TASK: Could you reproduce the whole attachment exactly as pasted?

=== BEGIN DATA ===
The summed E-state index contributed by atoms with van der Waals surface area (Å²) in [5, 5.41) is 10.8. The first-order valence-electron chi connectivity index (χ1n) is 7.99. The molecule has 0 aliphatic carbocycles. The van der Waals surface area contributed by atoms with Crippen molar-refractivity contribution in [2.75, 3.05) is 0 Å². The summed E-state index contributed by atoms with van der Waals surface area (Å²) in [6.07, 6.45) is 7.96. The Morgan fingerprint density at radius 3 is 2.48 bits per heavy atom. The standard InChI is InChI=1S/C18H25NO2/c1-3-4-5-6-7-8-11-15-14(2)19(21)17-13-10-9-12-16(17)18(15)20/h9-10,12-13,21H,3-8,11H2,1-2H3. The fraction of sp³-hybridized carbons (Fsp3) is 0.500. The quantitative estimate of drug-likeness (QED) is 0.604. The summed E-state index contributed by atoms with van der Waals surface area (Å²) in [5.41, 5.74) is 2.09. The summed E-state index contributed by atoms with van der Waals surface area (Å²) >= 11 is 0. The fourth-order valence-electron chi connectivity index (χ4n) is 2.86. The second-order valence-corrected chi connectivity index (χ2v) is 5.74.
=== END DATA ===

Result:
The summed E-state index contributed by atoms with van der Waals surface area (Å²) in [5, 5.41) is 10.8. The first-order valence-electron chi connectivity index (χ1n) is 7.99. The molecule has 0 aliphatic carbocycles. The van der Waals surface area contributed by atoms with Crippen molar-refractivity contribution in [2.75, 3.05) is 0 Å². The summed E-state index contributed by atoms with van der Waals surface area (Å²) in [6.07, 6.45) is 7.96. The Morgan fingerprint density at radius 3 is 2.48 bits per heavy atom. The standard InChI is InChI=1S/C18H25NO2/c1-3-4-5-6-7-8-11-15-14(2)19(21)17-13-10-9-12-16(17)18(15)20/h9-10,12-13,21H,3-8,11H2,1-2H3. The fraction of sp³-hybridized carbons (Fsp3) is 0.500. The quantitative estimate of drug-likeness (QED) is 0.604. The summed E-state index contributed by atoms with van der Waals surface area (Å²) in [5.41, 5.74) is 2.09. The summed E-state index contributed by atoms with van der Waals surface area (Å²) >= 11 is 0. The fourth-order valence-electron chi connectivity index (χ4n) is 2.86. The second-order valence-corrected chi connectivity index (χ2v) is 5.74.